As I simultaneously begin my second year and my second quarter century, I am surrendering completely to an eternity of walking a spiral path of endless choices through the seasons of becoming.  In so doing, I consciously choose not to burn out, and I walk confidently into the oncoming wave of falling leaves and yellow buses.

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A Foster Mother’s love

The news tells us that foster parents are monsters. They tell us that they don’t love the children in their care or even think about their well-being. They say that they are only in it for the money but honestly I know better.  What do you say to a foster parent  who cries out of concern for the well being of a child?  What do you say to that foster parent who is concerned that a parent may not be quite ready for their kids to come home? In the three weeks that I have been a foster care worker, I have not come across not even one foster parent who is in it just for the money. These people who have opened their homes to children who are not their blood have also opened up their hearts. Earlier this week I went grocery shopping with a foster parent and her two boys. These two boys have been in care for over 5 years and I was struck by how much of a family they looked and sounded like with their foster mom. As a family they bought things together. As a family they laughed and shared jokes. Like little kids who trust their parents to give them what they wanted, the boys would run through the aisles of the super market grabbing things that they wanted and bringing it back to their foster mother. She would laugh and say no to a lot of the items that they wanted because most of it was junk but occasionally she would say yes. I could see the bond between the foster mom and her boys. Boys whose files are filled with history of violence and medication, but boys whom this foster mother has gotten through to and love none the less. Foster parents are not doing the job for the money. Everyone has their own reason for why they do the job but that reason doesn’t mean that they can’t give the child what they need. Seeing these things this past week have helped me see a part of the overall child welfare system that works really well. It made me see why I chose to join Children’s Corp and why social work will be a good fit for me.

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The beginning

On my first day of shadowing at Children’s Aid Society during summer training, the executive director (aka child welfare guru) gave me a tour of the building. She briefly pointed to the Teen Foster Care unit and said, “All of those social workers have MSWs, so you probably won’t be working there.” We walked by and continued on with our tour.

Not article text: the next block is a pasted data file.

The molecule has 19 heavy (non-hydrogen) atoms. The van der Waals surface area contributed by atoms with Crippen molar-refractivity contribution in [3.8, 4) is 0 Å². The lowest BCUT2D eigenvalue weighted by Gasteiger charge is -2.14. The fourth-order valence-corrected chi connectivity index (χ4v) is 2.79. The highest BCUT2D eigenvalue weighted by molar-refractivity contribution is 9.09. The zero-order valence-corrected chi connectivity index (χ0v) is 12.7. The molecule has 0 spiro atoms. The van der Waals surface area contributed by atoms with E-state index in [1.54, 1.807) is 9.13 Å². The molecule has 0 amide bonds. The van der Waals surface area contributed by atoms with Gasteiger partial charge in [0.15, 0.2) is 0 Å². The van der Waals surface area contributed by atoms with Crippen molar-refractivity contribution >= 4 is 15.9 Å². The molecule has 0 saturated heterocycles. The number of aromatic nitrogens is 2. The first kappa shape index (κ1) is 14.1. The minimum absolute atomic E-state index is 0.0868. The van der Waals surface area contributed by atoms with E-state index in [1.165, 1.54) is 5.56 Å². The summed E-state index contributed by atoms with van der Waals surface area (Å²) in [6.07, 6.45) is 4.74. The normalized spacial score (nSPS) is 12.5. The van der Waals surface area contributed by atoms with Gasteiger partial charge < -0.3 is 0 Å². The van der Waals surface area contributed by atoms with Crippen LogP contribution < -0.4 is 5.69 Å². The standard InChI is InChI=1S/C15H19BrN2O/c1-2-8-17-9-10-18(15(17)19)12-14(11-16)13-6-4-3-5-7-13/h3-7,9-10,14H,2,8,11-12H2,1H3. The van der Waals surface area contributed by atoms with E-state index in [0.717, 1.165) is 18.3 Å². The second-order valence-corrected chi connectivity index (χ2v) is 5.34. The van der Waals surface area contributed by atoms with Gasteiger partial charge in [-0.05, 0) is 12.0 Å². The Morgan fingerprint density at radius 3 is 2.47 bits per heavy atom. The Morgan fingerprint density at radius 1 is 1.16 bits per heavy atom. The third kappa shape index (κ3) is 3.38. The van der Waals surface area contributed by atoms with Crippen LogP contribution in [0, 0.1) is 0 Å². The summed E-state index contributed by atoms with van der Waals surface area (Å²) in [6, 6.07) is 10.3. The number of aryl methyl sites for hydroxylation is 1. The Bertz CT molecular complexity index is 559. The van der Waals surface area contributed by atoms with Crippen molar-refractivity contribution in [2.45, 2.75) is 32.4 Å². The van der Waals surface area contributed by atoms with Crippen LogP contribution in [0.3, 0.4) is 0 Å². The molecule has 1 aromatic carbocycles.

Well, currently I’m writing from my new job as a socio-therapist in the Teen Foster Care unit! So….. surprise to me. I showed up for day 1 at my office in Manhattan and met with the two supervisors in Teen Foster Care. “We need a socio-therapist, and we want you,” they said. At once I felt surprised, caught off-guard, and anxious. But I also immediately felt a great connection with the two people who stood before me. They were friendly, knowledgeable, and engaged in casual conversation that made me feel like they really cared. Perfect engagement skills, by the way. After they explained the role of a socio-therapist and threw at me some hypothetical scenarios that, due to my CC training, I answered pretty well under pressure (thanks Barry and Viv!) one supervisor asked me directly, “Do you want to work in Teen Foster care? Because if so, I can show you your desk.”

Here was my thought process: 1) is this a choice? And 2) I looooove teenagers. There is something about the age group that has always drawn me in. I think that the teenage years are crucial to development (obviously) but also can be pretty tough emotionally. Add to that that most of my kids have been in foster care since they were children, and it all adds up to a pretty challenging time. This sounds weird, but when one of my supervisors asked me directly if I wanted to join their unit, something inside me clicked. I replied, “Um, yes please.”

So. The first week has been a whirlwind of learning lots of things, like what I’m actually doing, the name of the person who offers to make me coffee sometimes (love her), where my desk is because my building is kind of a maze, etc. First of all, what Teen Foster Care even is. Basically, it’s not therapeutic (an important distinction I learned on day 3 or 4 or something). It’s a specialized unit of only around 35 youth, between the ages of 13-21 most of whom have goals of APPLA. Several of them are listed as having “behavioral problems” (putting this in quotes because I don’t necessarily see them as problems, but natural reactions to some really challenging situations) and some of them have pyschological diagnoses. Basically, my job is to support all the kids who are deemed in need of or want to have a socio-therapist. I work with all 3 caseworkers directly.

To be honest, it’s been a very slow start. My lovely roommate and fellow Corps member, Masha, is also a socio-therapist at another agency, and has been running around like crazy pretty much since day 1. Every afternoon we talk about our days at work and, in comparison I feel like I’m doing very little. This makes me a little nervous because my personality is definitely hands-on, busy-running-everywhere, chugging-coffee and talking-really-fast, but I also am grateful that CAS is easing me in. I’ve only met one of my kids, but I’m eager to meet them all so I can start developing relationships with them and start supporting them directly.

In closing, everything is going really well, besides the fact that I’m super eager and don’t have much to do yet. I have to brag for one second about the fact that my office is located at 45th and Lex and that it is an easy 30 minute M train ride away from my house. No more bragging from now on, but it’s pretty nice. Secondly, I am excited because my supervisor Jill, who I work closely with, has been an amazing, supportive resource. One day we were eating lunch and I mentioned that supporting LGBTQ kids in foster care is one of my professional and personal goals and how I really care about it, and she said, “Oh my god! I’m the point person for the agency. You can come to meetings with me and help me out!” and that is the moment I knew we were destined to be working together.  I am so excited to learn more about what I can do to offer support to these kids!